“We’ll just take the money, and…” Humberto set the old pistol on the small television set, took the money, looked to my brother.  Sidney took two twenties out of his wallet, threw them on the bed, reset his grin. Humberto just wanted out.”Okay, Sid?”

“It should have been okay,” Sidney told me. “I just started thinking about all the connections.”
“Connections?”
“I thought about how this would affect me.”
“If no one found out,” I said. “The West Covina boys wouldn’t talk; Humberto and his friend…”
“Yeah, yeah; it was all rattling in my brain. I thought about… I thought about what my people would… no one wanted any attention to any kind of trafficking in those days. I kind of imagined Humberto taking the gun and…”
“And what? Kill the other guy? What, Sid?”
“‘You’ll have to work for me, Humberto,’ I said. ‘Your friend, too. You wanted it easy. Easier. Right?'”
“‘Maybe not,’ Humberto said. ‘Maybe we’ll just… (too long a pause; Humberto picked up the gun, cocked it) I don’t care about the drugs. I don’t want your kind of life, Sidney; but, really; dead drug dealers… like you said, ‘No one that mattered.’ No need to dispose of the bodies. I’m willing to leave the drugs. Or some of them.’ He took one brick.”
“‘It’s not that much money, Humberto, I said; ‘Not enough.'”
Sidney took a breath, set the Surfboards Hawaii twin fin, with removeable, adjustable rainbow fins, onto the rack of my car.
“I don’t know if I seemed weak. No, I did; it was all just so… heavy, so exhausting. Humberto…anyone could have seen this.”
“So… what did happen?”
“Humberto and his buddy backed toward the door.”
“‘We’ll just call it even, then; Sidney,’ he said.”
“‘No, Humberto; not even.’ We looked at each other. If I hadn’t smiled…’Forty burpees, Humberto; and then we’ll call it even. Forever.'”
At telling this, my brother released his serious expression and laughed. So did I.
“I did twenty. Humberto did the full forty. No problem. This time he was in shape.”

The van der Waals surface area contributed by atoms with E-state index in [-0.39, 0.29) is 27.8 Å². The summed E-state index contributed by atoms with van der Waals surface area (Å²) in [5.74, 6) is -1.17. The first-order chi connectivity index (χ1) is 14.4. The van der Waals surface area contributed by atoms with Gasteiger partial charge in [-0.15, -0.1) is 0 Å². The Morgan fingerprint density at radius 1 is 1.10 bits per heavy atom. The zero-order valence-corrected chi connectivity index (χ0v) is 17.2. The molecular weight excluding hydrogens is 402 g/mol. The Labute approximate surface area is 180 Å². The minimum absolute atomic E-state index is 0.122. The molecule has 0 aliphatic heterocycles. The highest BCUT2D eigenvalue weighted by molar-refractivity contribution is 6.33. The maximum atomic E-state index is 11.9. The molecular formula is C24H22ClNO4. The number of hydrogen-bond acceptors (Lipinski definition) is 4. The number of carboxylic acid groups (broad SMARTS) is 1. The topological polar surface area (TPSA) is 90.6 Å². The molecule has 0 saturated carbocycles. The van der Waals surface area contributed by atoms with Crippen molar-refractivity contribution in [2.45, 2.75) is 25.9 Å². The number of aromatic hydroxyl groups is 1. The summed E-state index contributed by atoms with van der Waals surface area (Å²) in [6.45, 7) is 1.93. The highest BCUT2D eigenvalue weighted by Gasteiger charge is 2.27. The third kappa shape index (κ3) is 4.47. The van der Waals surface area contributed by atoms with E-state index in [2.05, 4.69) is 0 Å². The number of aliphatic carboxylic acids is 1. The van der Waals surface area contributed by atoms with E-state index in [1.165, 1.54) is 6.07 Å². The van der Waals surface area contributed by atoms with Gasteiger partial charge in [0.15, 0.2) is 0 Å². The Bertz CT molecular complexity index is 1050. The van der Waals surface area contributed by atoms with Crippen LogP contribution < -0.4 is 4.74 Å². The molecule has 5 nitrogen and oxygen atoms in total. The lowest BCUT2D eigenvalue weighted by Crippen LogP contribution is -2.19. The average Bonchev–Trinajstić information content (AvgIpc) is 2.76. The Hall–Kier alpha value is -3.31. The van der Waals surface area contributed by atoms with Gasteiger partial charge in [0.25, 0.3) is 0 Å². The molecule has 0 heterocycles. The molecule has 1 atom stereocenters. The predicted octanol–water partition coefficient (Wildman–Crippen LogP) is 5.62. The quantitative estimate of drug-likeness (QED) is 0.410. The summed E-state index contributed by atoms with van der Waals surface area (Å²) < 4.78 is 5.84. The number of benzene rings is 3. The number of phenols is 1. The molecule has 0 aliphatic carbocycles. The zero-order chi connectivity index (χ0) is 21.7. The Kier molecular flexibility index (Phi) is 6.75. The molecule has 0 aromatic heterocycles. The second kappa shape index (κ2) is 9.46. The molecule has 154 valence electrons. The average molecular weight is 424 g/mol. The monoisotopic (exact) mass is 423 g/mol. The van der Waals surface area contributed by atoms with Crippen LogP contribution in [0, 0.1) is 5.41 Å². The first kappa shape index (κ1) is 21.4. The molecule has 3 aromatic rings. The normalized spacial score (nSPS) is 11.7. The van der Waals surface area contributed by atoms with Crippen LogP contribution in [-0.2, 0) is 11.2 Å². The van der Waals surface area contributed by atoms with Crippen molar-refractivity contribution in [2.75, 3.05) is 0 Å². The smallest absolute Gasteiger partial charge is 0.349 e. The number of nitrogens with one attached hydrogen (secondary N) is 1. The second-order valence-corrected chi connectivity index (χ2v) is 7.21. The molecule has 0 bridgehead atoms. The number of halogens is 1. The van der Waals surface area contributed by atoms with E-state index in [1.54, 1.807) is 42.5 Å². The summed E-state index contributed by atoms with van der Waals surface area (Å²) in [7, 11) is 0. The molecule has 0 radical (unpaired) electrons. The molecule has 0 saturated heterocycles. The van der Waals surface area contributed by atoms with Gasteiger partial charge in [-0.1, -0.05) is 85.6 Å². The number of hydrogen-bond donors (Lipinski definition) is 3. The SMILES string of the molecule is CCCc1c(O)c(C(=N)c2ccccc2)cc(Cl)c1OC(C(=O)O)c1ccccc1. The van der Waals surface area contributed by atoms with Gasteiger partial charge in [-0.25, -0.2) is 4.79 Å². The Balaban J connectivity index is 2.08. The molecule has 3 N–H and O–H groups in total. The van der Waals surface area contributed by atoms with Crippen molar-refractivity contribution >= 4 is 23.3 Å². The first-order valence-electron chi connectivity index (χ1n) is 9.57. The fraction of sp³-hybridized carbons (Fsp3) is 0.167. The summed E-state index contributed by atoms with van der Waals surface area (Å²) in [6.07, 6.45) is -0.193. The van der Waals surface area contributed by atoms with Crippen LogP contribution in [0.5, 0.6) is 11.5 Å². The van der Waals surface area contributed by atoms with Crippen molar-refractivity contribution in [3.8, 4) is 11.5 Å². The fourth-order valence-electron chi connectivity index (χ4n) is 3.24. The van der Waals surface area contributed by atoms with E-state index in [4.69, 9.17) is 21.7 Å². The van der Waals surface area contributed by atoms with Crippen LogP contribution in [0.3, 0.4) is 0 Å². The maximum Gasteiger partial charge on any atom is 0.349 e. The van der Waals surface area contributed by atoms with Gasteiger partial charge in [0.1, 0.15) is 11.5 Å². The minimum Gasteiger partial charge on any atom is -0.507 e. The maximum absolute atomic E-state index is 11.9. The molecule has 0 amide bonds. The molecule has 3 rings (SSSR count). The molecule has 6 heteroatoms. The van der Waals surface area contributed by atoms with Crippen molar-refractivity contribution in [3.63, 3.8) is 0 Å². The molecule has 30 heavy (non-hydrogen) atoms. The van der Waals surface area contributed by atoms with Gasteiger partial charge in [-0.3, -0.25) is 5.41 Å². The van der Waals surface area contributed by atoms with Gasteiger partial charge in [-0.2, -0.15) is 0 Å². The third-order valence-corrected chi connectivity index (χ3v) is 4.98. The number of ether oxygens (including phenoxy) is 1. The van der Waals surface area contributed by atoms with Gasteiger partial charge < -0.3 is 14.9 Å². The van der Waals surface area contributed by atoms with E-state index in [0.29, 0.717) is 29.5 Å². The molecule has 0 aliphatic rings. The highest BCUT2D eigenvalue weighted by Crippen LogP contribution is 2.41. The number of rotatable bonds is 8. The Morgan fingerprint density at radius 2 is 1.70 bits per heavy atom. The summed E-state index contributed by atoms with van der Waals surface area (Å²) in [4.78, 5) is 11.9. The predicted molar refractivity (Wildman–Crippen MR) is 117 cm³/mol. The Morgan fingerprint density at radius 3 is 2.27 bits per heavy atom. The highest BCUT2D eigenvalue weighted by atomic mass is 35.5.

Sid said Humberto got the money, a new gun, and one for his friend, Julio; the West Covina boys never came back to the North County, as far as Sid knows, and they all went out for tacos.
“Fine. Sure. The West Covina boys, too?”
“Yeah, them too.” Both of us were laughing when Julie came into the garage, looked at the Surfboards Hawaii twinfin, looked at Sidney, looked at me.
“How much,” she asked Sidney. “No presents.”
Sidney knew not to offer any more presents.
“Easy payments,” he said. “Future money.” Sidney and I both waited through Julie’s look of disapproval.
“How long, Sidney?”
“The payments. Easy…”
“No; how long are you going to…”
Sidney seemed to think through all his previous arguments about his life, mine, our father’s; all in a moment. He nodded, and said… nothing. He shrugged. Then Julie shrugged, looked at me. I shrugged.
“Fun and games,” she said, to both of us. “I have some cash in the…” She looked at the board I was now holding, moving it through the air as if it was on a wave. Sidney watched with something short of understanding; not jealousy, really, except, maybe, he might have been just a bit envious that this simple act could make me so happy. “Nice board,” Julie said.

You can’t know how I’d love to leave the story here. I heard a slightly different version of the Leucadia motel incident, years later, from Humberto.
“Sidney Grace always told me he didn’t expect to live well AND long,” Humberto said, at the makeshift memorial at my dad’s house. Everything else was hushed, to one side; secrets.
“It was very tense. Sid asked me…it was a test… I didn’t know that… what I was willing to do if I, if I went to work with him. I had said I was willing to kill him and the two surfers. Bluff. I wanted, so bad, to be out of there. A mistake. He asked me if, instead, I’d be willing to kill Julio. He acted like he meant it. I pointed the gun at him. Julio. ‘Sidney,’ I said, ‘I would, but he’s married to my sister. I’d have a hard time explaining it.’ ‘So, no?’ ‘No.’ Your brother acted like he was putting the wallet back in his… That’s when Sid knocked the gun out of my hand, pulled one out from… it was behind his back. ‘You owe me, ‘berto;’ he said. I practically shit myself. Umm; I still think Julio did.”
We pause for a moment; our laughter only a bit out of place. Still, I stopped, looked around the room. Half the people there were… altered. The former Luther Burbank of Weed, bald and overweight, was talking with Grace number four, chuckling occasionally. Julie had just put a hand on my father’s shoulder. He stopped crying, smiled.
“So your brother says, ‘Forty burpees, Hotdog. Now!’ He did, maybe, five. Julio, he…”
We were laughing again; but we both stopped when Grace Number 5 and another law enforcement type came over. “Nice to see you again,” my last brother said, reaching out a hand; “Deputy Lopez.”
The last Grace looked at me, tipped his just-emptied wine glass toward me, said, “Not your fault.”
If my brother and Humberto tried to read my expression at this moment… they did; I just… it didn’t matter.

Since I wasn’t planning on working, I dropped Julie and the kids off, checked out Pipes from the parking lot. A little crowded. A little choppy. Went out anyway.